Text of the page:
BlackBerry gets the blues

POSTED BY Windsor Holden
The mobile handset market appears to be in the business of emulating London buses. You wait ages for a major development, and then two come along at once. No sooner had Microsoft confirmed that it was to acquire Nokia’s handset arm, than BlackBerry issues a profits warning, cuts several thousand jobs, and then is rumoured to be the target of a bid from a private equity firm.

I have already covered Nokia’s travails in some detail. Now for BlackBerry.

In terms of handset sales, BlackBerry (then known as Research in Motion) reached its high water market in the second half of 2010, when everyone had (in many cases, somewhat belatedly) realised that consumer smartphones were where it was at, and were carried along in Apple’s wake. In the three months to the end of August 2010, RIM clocked up some 13 million smartphone shipments and more than $4.6 billion in revenues; in its most recent quarter, smartphone shipments had fallen to a paltry 3.7 million against revenues of less than $1.6 billion; the costs of sales were now exceeding the revenues earned.

Just to put this in perspective, the last time BlackBerry shipments were at this level, the iPhone was just two months old and BlackBerries were outselling them by more than three to one, and the App Store was just a twinkle in Steve Jobs’ eye. At its peak, RIM accounted for around 22% of global smartphone shipments, ranked second only to Nokia; the latest results indicate that its share has fallen to less than 2%, barely one-tenth of that of Apple.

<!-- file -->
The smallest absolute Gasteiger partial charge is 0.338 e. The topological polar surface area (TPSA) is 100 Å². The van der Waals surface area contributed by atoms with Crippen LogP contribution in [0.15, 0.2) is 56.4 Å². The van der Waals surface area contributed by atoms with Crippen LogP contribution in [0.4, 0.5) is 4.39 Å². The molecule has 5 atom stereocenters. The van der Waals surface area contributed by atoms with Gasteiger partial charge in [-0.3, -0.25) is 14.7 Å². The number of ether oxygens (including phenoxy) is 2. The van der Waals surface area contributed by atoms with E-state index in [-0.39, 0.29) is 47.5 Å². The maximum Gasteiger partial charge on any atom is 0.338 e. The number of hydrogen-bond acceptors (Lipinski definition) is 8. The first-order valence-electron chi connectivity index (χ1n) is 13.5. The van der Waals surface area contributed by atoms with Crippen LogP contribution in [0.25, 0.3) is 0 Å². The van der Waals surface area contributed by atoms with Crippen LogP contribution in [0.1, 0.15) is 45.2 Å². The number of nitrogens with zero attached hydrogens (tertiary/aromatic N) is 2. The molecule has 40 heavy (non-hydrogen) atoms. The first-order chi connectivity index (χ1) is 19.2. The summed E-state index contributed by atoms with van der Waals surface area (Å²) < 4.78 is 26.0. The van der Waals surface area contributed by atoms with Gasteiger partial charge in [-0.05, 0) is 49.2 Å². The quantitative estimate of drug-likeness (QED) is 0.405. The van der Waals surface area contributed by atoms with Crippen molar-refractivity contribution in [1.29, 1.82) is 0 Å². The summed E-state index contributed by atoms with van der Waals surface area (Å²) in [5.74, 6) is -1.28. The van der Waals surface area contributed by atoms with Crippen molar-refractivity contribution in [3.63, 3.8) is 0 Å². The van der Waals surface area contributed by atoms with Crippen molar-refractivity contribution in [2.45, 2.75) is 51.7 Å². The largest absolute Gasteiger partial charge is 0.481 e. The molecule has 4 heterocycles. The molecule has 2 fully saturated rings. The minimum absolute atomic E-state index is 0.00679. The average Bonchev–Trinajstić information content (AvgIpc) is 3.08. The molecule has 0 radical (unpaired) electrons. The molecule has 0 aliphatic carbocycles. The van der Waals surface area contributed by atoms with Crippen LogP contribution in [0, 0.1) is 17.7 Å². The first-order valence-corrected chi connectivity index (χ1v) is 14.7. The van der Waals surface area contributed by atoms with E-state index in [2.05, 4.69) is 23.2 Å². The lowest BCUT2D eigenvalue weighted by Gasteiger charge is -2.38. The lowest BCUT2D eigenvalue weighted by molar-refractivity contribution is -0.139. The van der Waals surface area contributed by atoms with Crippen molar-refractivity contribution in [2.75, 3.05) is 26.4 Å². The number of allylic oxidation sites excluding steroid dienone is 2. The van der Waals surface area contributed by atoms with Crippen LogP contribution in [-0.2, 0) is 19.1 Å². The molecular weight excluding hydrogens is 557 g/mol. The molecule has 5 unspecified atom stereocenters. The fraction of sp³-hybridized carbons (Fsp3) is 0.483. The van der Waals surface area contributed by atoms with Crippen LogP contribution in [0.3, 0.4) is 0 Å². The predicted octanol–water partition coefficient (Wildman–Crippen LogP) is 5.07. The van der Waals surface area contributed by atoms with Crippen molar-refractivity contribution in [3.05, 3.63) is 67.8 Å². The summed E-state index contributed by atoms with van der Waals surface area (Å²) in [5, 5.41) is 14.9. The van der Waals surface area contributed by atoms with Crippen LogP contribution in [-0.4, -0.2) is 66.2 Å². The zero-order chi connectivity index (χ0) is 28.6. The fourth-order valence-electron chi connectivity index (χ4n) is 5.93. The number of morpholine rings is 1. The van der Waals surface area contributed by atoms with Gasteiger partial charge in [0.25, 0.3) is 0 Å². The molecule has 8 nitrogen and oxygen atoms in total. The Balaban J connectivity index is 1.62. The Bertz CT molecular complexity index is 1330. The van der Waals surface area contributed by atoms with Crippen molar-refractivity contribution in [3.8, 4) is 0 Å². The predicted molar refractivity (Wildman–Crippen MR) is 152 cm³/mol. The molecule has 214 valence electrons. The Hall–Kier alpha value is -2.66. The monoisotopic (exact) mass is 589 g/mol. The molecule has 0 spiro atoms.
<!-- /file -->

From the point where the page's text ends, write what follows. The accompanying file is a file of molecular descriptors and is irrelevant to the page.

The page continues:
BlackBerry has said that it “believes that the significant decrease in hardware revenue and device sales over the prior fiscal year was primarily attributable to decreased demand and lower sell-through for the Company’s new products, due to the maturing smartphone market and very intense competition, as well as lower average selling prices compared to the second quarter of fiscal 2013”. (That’s pretty much it in a nutshell, although I could – and will – add “and increased demand for Samsung and LG”.) It also adds that it “believes that uncertainty surrounding its ongoing strategic review process may have negatively impacted demand for the Company’s products in the second quarter of fiscal 2014”. Again, yes; although quite what effect the uncertainty surrounding its future ownership will provoke remains to be seen.

Without speculating too much on BlackBerry itself, what one can say is that when a company starts on such a downward spiral, it can be exceedingly difficult to pull out. Less handsets shipped means, fairly rapidly, a diminishing installed base of handsets; this in turn means less revenue from associated services; it also means that developers – faced with a smaller service user base – become less inclined to create applications for that OS; with less applications, consumers become less inclined to but handsets. Repeat ad infinitum.

It is possible, of course, that acquisition by Fairfax, Cerberus or anyone else willing to inject around $5 billion will arrest this decline. But with Android handsets dominating the smartphone space, with Apple still well set, and with Microsoft likely to see some improvement in its market share, the immediate prospects for BlackBerry are not good.